My Lovely Year 7s are starting their topic on directed numbers/integers at the moment. Over the years we have had a lot of discussions about how to get them to

*really understand* about adding a negative and especially subtracting a negative.

With some help from my lovely husband, it seems that sport or some kind of game is the way to go. He played a version of cricket where each batsman stays in for a fixed number of overs, but gets a negative score added if they get "out". I thought it was a great idea, and had lots of potential for negative numbers - what if the third umpire overturns an out?

Here's the game we played today:

Students came up in pairs, one pair at a time, to play. They had 30 seconds to throw a bean bag between them (from behind marked lines) as many times as they could.

Scoring:

1 point for each successful catch.

-1 points for each time the bean bag hit the ground but was picked up again in less than 2 seconds.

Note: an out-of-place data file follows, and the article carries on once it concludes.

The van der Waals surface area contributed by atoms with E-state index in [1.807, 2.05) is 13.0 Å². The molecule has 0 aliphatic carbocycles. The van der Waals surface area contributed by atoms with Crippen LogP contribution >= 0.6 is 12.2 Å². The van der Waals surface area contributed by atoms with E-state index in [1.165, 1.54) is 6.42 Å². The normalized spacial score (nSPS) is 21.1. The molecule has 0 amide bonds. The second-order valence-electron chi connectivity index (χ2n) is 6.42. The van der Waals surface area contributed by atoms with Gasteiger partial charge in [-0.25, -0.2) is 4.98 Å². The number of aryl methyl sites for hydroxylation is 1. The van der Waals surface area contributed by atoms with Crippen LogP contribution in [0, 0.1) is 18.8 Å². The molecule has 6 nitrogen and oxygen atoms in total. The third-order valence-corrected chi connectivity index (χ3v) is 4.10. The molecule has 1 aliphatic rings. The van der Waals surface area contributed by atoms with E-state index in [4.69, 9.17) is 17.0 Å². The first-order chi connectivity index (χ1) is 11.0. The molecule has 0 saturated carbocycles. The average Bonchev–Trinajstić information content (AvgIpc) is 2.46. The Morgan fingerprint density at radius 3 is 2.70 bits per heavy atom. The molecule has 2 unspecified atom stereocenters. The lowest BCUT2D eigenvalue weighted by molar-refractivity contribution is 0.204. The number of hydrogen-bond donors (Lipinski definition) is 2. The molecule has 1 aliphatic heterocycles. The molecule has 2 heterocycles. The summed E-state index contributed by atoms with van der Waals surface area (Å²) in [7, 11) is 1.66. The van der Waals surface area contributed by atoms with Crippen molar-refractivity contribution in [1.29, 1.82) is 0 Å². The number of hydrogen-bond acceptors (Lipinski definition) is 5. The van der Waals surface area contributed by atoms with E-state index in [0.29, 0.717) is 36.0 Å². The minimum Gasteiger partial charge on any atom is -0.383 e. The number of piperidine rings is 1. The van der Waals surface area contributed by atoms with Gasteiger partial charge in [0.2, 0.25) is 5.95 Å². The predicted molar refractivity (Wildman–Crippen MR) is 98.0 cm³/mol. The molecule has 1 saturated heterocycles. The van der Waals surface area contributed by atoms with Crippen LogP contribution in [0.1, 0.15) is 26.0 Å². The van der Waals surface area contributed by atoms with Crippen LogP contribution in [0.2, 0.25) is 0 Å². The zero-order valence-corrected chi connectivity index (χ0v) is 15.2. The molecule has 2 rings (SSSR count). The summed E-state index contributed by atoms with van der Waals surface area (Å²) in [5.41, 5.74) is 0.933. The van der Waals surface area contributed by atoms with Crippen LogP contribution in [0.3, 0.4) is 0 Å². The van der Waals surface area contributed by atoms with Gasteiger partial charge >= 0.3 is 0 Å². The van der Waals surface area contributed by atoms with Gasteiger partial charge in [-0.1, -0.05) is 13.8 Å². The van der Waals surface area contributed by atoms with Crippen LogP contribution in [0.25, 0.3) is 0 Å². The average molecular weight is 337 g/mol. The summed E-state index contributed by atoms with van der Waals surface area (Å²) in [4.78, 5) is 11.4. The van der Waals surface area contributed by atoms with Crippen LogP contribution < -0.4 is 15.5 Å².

-5 points for each time the bean bag stays on the ground for 2 seconds or more.

Also I stopped them mid-game so we could discuss the scores on the board.

I considered the penalties for dropping as negative numbers, rather than subtractions, so that we could write our number statements that way. That also allowed us to

*subtract a negative score* if a penalty was overturned.

For example:

A pair of students catch the bean bag 22 times, then drop it. I rule that it is on the ground for more than 2 seconds.

So I write 22 + (-5) =

Here we can talk about the use of brackets, how they may or may not appear and why we might use them. We can also talk about how we would say it. Do we say "22 plus minus 5" or "22 plus negative 5" or can we say "22 plus take-away 5"? Which ones make sense? Which is the most clear?

Now they know that the pair have lost points, because they did something wrong, so 22 + (-5) = 17.

But they did appeal that it was less than 2 seconds. We took a vote. My decision was overruled.

So I write 17 - (-5) =

I'm removing the negative score. They all know already that the result should be back at 22. So we can now discuss why that is.

In summary at the end of the games we talked about adding and subtracting positive numbers, and adding and subtracting negative numbers, since we had done a bit of all of these.

After we played that version a few times, we switched to a system where the scores started at -20. This allowed us to do the same types of calculations, but in the negative numbers and crossing zero. I have a number line across the front of my room which helps a lot in these situations.